FAFAFA Gold required a slightly different approach from the other apps. Being an APAC game, the classic American holiday season did not have the same significance for the players. Instead, I chose to focus more on the winter season, with glistening snow, twinkling lights, and pandas munching on sweet treats.
Heart of Vegas' Holiday Storefront
Art Direction: McKenna Pahl
Lead Designer: Aleezay Ajmal
Cashman Casino's Holiday Storefront
Art Direction: McKenna Pahl
Lead Designer: Lauren Harris
FAFAFA Gold's Holiday Storefront
Art Direction: McKenna Pahl
Lead Designer: Alec Shigeta
The weekly average organic browse traffic for HOV increased by 55% (73k -> 114k), and organic browse installs increased by 28% (5k->6.6k) during the featuring period vs the previous period.
The weekly average organic browse traffic for CMC increased by 117% (51k ->111k), and organic browse installs increased by 26% (4k ->5k) vs the previous period.
The weekly average organic browse traffic for F3G increased by 129% (22k->67k), and organic browse installs increased by 81% (1.4k->2.7k) compared to the previous period.
The Google Play holiday feature is know for its CVR (conversion rate) uplift potential (an average increase of about 40%), and this was Product Madness' first time participating. We saw great results all the way into January.
Motion Graphic Videos
Each week, I produce a motion graphics video based on the performance data of past creatives and new hypotheses. These videos range from experimental concepts to A/B test, such as the last two Instagram story ads.
In order to identify which variables had the most influence on the overall performance of a campaign, we needed to analyze the data of large batches of creatives, with a focus on CVR, CTR, and ROAS. The solution required much cross-team collaboration between user acquisition and design, as well as a shared technical vocabulary and thorough understanding of data analysis.
In 2018, I collaborated with PM user acquisition analysts, Juelia and Varun, to identify the data that was most valuable to the creative team. The resulting structure pared down performance data to focus primarily on testing color and functional elements (use of character faces, CTA button placement and color, ad copy, etc).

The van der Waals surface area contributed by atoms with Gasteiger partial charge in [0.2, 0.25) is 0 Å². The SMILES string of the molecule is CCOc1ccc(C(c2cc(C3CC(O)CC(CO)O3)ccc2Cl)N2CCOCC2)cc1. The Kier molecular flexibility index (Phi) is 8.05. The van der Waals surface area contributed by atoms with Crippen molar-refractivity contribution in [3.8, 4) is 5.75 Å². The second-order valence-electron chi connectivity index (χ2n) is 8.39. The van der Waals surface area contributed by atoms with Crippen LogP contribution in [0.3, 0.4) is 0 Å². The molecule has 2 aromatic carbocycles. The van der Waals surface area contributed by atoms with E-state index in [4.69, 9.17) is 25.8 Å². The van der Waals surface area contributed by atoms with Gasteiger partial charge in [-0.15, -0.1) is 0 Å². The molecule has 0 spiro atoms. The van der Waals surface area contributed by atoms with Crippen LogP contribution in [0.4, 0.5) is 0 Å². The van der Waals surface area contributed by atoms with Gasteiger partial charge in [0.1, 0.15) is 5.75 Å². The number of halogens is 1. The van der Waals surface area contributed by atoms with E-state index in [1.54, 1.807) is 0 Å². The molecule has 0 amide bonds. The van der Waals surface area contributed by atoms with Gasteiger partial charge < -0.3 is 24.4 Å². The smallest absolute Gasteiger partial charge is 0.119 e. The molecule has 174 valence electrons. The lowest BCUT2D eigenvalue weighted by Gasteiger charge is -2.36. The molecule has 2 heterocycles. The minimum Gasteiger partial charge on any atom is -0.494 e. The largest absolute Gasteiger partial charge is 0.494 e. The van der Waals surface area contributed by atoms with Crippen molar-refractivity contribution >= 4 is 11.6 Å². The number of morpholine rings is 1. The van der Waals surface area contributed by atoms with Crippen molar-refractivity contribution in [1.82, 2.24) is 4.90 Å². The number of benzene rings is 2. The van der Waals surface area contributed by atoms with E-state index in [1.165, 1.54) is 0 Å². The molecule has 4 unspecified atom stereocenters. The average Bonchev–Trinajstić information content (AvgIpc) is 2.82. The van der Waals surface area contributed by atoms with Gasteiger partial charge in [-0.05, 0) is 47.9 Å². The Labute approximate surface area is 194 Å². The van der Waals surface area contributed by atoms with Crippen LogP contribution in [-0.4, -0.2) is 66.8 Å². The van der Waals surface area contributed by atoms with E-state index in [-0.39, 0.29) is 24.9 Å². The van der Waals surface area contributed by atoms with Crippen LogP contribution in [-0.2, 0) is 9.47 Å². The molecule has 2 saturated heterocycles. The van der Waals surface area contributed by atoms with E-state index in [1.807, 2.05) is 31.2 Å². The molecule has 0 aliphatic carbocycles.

Some of the key discoveries we made based on subsequent tests, following this exercise were that CTA buttons tend to perform better when colored green vs red and that it is worthwhile to adapt creatives to their placements, such as including "content aware" ad copy like "Swipe Up!" when designing for Instagram stories.
HTML5 and Adobe Animate
With the rise in popularity of HTML5 playable ads, my team began dividing time between HTML5 ads and videos. These were initially produced using Google Web Designer and Flexitive, before transitioning to Adobe Animate to facilitate Facebook's platform.
With HTML5 playables still being relatively new (only recently included in the New Project window with Animate 2019), I spent some time researching the basics of Animate and non-playable HTML5 ads, piecing together a functioning ad that could then be translated into base64 and consolidated into a single file.
Once I had a grasp on the process, I constructed and led a workshop for my team on the basics of using Adobe Animate for HTML5 playable ads.